With the statutory and regulatory landscape requiring even small private companies to consider their governance and compliance obligations (think for example of the relatively recent persons with significant control – PSC – requirements), the role of a company secretary is more important than ever. Whilst private companies are not required to appoint a company secretary, the duties and functions of a company secretary must still be fulfilled. The Companies Act 2006 does not specifically set out the duties of a company secretary, but many are implied by the fact that a company secretary is an officer of the company and therefore liable to prosecution for failure to comply with certain statutory requirements.
As such we have this month produced a brand new Company Secretarial Services Agreement that allows a company to engage a contractor with the relevant expertise to provide company secretarial type services to a company. Note that as the auditors of a company cannot be the company secretary, this type of contractor arrangement provides a useful alternative to a company having to employ someone specifically to carry out this increasingly important role.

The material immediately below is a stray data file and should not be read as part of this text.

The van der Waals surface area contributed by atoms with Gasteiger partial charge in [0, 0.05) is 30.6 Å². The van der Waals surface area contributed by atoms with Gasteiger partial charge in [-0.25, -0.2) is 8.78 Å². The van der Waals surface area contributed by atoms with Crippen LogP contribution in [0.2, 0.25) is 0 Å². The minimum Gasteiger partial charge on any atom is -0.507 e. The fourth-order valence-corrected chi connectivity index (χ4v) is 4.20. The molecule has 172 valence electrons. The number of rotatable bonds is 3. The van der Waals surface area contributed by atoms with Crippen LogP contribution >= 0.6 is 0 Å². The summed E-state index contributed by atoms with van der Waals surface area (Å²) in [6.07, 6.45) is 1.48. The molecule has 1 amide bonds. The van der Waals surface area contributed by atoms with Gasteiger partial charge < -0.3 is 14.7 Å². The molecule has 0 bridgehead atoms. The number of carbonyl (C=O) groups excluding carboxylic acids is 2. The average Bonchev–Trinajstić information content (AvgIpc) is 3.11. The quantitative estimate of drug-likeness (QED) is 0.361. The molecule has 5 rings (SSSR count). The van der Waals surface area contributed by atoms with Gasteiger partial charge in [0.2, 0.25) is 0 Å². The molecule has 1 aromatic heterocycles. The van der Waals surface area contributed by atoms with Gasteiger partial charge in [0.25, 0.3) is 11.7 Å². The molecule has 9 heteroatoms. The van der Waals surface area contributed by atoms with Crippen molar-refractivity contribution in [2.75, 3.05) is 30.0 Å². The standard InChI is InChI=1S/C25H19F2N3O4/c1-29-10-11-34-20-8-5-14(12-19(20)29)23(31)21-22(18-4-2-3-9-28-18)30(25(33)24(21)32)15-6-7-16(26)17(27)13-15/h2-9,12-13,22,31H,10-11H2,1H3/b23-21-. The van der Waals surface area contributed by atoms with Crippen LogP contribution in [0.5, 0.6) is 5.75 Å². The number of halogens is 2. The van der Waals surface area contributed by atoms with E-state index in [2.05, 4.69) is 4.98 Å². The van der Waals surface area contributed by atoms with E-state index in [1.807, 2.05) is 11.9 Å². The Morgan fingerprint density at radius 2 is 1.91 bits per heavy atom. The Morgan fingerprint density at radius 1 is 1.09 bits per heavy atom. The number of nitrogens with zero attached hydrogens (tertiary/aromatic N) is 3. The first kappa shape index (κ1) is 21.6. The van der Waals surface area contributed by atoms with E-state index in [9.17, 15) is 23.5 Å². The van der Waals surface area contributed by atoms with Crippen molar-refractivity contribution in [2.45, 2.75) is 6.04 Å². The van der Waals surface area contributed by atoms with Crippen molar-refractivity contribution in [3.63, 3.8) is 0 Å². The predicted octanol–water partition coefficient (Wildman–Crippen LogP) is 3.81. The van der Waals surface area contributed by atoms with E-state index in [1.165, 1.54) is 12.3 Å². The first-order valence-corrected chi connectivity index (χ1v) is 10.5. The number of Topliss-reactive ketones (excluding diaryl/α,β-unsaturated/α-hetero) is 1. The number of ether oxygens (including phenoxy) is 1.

The range of responsibilities and duties that the contractor will take on will depend on the size of the company and can vary from purely administrative functions, such as keeping the statutory registers up to date and filing all relevant documents with Companies House, to providing high level strategic support. This template sets out the services that the appointee will provide in a schedule that can be added to or adjusted to suit the individual company’s requirements.
This new template complements our other company secretary templates and will be of interest to all those involved in the management and administration of companies.
The contents of this Newsletter are for reference purposes only and do not constitute
legal advice. Independent legal advice should be sought in relation to any specific